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Privacy: No longer a check-the-box function

Daniel Solo (dsolo@secondlineadvisors.com) is the founder of New York–based Second Line Advisors, an executive search firm for risk management, compliance, financial crime, data privacy, legal, and regulatory affairs. Brooke Sweeney (bsweeney@secondlineadvisors.com) is an associate at Second Line Advisors.

While the United States is typically known for having the toughest regulatory standards in financial services globally, it has fallen short in the privacy regulatory landscape.

The European Union has led the way in the fight to protect consumers’ personal data with the implementation of the General Data Protection Regulation (GDPR),[1] which went into effect on May 25, 2018. Brazil has also passed a substantial privacy regulation, the General Data Protection Law (LGPD),[2] which will go into effect in August of 2020. The United States’ first state-level data security regulation—the California Consumer Privacy Act[3] (CCPA)—went into effect on January 1, 2020. Many other states are beginning to introduce their own privacy bills too.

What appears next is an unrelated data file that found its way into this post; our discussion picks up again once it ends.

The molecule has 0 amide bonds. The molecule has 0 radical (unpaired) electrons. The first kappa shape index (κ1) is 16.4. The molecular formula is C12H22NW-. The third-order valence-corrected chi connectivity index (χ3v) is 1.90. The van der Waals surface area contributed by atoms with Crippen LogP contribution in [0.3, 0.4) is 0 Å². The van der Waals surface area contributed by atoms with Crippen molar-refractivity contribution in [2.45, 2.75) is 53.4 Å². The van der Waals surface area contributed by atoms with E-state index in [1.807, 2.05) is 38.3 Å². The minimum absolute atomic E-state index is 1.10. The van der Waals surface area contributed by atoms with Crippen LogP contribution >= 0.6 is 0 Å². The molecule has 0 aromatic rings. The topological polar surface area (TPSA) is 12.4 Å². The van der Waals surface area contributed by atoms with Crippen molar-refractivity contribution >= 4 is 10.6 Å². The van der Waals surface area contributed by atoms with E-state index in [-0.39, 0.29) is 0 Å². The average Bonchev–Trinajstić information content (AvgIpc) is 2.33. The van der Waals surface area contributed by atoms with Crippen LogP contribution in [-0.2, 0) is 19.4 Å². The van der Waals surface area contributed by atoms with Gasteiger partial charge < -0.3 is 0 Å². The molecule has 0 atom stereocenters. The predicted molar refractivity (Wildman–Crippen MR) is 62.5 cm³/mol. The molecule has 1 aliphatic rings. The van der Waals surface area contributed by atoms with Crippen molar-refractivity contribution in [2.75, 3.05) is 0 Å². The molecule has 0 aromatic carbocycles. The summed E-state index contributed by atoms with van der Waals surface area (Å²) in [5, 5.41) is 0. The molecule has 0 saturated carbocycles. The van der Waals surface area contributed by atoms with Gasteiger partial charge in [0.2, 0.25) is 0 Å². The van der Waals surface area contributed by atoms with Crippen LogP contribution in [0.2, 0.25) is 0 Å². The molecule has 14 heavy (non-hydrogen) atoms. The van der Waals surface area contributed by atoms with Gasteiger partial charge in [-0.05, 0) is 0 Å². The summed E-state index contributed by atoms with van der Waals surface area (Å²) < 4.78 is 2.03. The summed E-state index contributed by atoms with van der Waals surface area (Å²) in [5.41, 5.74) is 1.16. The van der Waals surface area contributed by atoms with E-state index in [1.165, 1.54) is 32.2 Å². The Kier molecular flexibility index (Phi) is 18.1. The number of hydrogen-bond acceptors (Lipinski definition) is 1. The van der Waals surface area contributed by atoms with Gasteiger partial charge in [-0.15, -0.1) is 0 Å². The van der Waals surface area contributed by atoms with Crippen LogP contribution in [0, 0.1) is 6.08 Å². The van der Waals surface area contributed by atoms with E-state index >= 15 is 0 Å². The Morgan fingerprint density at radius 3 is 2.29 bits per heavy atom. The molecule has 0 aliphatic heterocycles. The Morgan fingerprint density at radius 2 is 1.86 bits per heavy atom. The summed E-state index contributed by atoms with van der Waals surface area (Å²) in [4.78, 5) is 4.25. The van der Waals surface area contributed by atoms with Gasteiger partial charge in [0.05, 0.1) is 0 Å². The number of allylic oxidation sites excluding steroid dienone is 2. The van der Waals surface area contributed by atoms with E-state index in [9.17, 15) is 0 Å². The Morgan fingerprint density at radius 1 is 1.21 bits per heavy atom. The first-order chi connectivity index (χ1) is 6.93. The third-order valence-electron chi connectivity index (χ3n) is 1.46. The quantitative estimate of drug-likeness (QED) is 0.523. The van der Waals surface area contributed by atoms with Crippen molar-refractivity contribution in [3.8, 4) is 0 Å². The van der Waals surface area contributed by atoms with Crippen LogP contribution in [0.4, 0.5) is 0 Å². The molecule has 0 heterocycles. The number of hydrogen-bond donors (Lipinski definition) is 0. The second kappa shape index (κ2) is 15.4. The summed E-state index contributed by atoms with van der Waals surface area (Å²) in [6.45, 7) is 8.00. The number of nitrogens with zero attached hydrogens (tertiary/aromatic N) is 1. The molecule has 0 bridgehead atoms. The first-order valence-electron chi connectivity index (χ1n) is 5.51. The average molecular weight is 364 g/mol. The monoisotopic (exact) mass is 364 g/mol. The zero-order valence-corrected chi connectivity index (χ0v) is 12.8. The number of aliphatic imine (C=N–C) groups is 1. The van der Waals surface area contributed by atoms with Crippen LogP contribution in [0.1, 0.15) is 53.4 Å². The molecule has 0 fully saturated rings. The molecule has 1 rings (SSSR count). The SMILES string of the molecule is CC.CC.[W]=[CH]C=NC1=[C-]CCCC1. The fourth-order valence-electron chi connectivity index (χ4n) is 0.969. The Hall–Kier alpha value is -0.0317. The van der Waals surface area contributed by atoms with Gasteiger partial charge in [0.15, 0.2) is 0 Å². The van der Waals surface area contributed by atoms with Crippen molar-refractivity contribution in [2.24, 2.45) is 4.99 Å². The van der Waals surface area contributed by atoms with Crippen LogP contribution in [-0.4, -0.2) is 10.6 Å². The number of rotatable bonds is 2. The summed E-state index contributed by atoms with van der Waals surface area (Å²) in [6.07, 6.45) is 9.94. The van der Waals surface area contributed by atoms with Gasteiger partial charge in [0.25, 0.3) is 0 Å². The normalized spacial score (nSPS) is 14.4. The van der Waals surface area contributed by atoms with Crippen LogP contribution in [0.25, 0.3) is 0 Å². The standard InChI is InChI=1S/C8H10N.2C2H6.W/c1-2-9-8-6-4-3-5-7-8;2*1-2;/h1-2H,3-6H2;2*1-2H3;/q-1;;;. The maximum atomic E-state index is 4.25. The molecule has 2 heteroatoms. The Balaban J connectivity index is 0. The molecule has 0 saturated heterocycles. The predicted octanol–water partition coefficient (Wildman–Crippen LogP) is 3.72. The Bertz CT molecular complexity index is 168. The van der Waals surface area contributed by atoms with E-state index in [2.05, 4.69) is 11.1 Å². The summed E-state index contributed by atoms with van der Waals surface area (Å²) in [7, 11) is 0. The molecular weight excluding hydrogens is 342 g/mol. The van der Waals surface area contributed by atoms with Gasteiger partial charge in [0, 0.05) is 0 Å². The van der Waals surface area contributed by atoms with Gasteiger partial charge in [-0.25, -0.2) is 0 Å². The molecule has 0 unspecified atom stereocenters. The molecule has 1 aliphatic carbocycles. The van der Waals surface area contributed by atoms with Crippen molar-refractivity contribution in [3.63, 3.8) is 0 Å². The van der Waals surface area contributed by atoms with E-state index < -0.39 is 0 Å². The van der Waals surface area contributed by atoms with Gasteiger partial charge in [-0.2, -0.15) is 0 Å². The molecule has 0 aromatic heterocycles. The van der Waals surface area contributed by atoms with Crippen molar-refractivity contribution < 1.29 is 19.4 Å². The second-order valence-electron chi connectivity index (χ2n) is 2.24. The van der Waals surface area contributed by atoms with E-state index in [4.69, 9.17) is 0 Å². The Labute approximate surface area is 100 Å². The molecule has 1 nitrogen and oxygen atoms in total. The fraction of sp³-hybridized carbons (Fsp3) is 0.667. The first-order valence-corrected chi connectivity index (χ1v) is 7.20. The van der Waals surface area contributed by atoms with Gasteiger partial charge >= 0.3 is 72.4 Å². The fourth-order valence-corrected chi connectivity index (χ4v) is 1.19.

These regulations, however, are difficult to fully interpret and require clarification. Before the CCPA went into effect, over a dozen amendments were made to address and clarify ambiguous clauses of the regulation. Furthermore, CCPA and these new state-level legislative proposals are far from being a federally encompassing law in the way that the GDPR is for the EU. Nevertheless, the acceleration of global regulation is triggering an increased awareness of privacy from not only institutions that are collecting massive amounts of data, but also from consumers themselves, who are becoming more informed about their personal information and how it is being used.

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